Critics bash school funding plan
Students and faculty of large isle schools say a proposed formula will shortchange needy kids
Representatives from some of Hawaii's largest public high schools took turns bashing proposed changes to the state's school funding system yesterday, saying it would shortchange some of Hawaii's neediest students.
A string of parents, students, teachers and principals vented to a Board of Education committee about the recommended changes, which would reverse a funding shift that promised to benefit bigger schools.
"The status quo is maintained and where does that leave us? Nothing has changed," Hilary Nakasone, a senior at 1,878-student Leilehua High School, told members of the board's Budget Committee.
Yesterday's meeting kicked off what is shaping up as a small-versus-large-school battle over the funding changes, which board members hope to decide on by mid-September.
Last year, it was small schools that gave board members an earful over the weighted student formula, a system of assigning schools more money for poor, non-English-speaking and other students considered more challenging to educate.
In its current form, by 2010 the formula would shift millions of dollars to larger schools, with their heavy populations of such students, but threatens some smaller campuses with insolvency.
That impact on small schools led the state Committee on Weights, which adjusts the formula annually, to soften the formula considerably in this year's recommendations.
Now, larger schools are angry that their expected funding gains would vanish and that some would actually see budget cuts.
"This will negatively impact schools that are already insufficiently funded. It will benefit small schools, but not the larger ones," said Laura Morikawa, chairwoman of Leilehua's School Community Council.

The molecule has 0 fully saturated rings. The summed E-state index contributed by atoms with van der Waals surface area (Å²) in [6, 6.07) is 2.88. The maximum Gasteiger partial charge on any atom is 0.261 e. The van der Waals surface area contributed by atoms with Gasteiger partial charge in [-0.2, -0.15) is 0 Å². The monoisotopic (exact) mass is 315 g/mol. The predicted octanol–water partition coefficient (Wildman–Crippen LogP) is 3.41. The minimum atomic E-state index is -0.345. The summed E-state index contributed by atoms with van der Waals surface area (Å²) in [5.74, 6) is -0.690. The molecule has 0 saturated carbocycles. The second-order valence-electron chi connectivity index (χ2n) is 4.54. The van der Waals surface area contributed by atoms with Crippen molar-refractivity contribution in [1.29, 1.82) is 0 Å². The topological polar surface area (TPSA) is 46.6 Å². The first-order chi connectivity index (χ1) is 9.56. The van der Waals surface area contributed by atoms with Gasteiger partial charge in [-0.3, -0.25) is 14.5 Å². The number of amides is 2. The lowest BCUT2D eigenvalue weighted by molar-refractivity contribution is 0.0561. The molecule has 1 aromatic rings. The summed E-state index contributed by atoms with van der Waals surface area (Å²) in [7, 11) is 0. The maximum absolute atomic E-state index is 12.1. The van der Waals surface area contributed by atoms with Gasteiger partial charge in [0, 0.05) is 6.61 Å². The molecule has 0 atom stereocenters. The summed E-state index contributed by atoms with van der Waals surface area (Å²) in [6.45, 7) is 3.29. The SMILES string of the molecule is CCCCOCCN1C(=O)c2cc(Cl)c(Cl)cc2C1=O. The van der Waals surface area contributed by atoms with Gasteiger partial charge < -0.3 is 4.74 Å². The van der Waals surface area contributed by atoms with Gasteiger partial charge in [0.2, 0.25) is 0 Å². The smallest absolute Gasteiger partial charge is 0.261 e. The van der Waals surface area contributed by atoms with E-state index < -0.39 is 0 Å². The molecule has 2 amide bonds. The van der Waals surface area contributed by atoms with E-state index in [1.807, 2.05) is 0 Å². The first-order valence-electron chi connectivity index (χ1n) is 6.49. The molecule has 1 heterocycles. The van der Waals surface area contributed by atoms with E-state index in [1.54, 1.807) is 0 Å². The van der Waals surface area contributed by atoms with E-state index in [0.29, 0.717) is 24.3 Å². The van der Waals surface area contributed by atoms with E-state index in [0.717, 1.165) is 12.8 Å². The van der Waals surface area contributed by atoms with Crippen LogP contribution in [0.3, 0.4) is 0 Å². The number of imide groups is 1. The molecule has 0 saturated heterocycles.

The weighted student formula affects about 70 percent of school-level funding. The board does not have to accept the Committee on Weights' recommendations.
The key change suggested by the committee is that about one-quarter of the roughly $900 million affected by the formula be taken out and distributed to schools as "foundation funding" to ensure basic operations are funded.
This would effectively reduce the funding shift to large schools.
Large-school principals said their economies of scale, which result in smaller per-pupil funding, save the state millions each year, which goes unrecognized.
Students and teachers said the promise of more funding had fueled hopes of hiring badly needed teachers, implement needed programs and buying school supplies.
"For most classes in math or geometry, you have to share a textbook. How can you really learn without talking your book home?" said Henry Balatbat, a student at Waipahu High School.
Board members, some of whom have pushed to soften the impact on small schools, sought to tamp down the expectations of those offering testimony.
But as the testimony grew more impassioned, some members took verbal shots at the state Legislature for passing the 2004 law requiring the formula while not providing additional funding to implement it.
A pair of education finance experts who analyzed Hawaii's formula earlier told members there is no evidence weighted funding has boosted student performance on the mainland.
Despite that, Superintendent Pat Hamamoto said she believes strongly that weighted funding can give schools much-needed extra capabilities.
"Having been in a classroom, I can guarantee you that an ESL (English as a Second Language) student takes a lot more out of you," said Hamamoto, a former teacher and principal.
The budget committee's meeting on Aug. 30 will provide another opportunity for public testimony. Hamamoto is due to give the Department of Education's position then.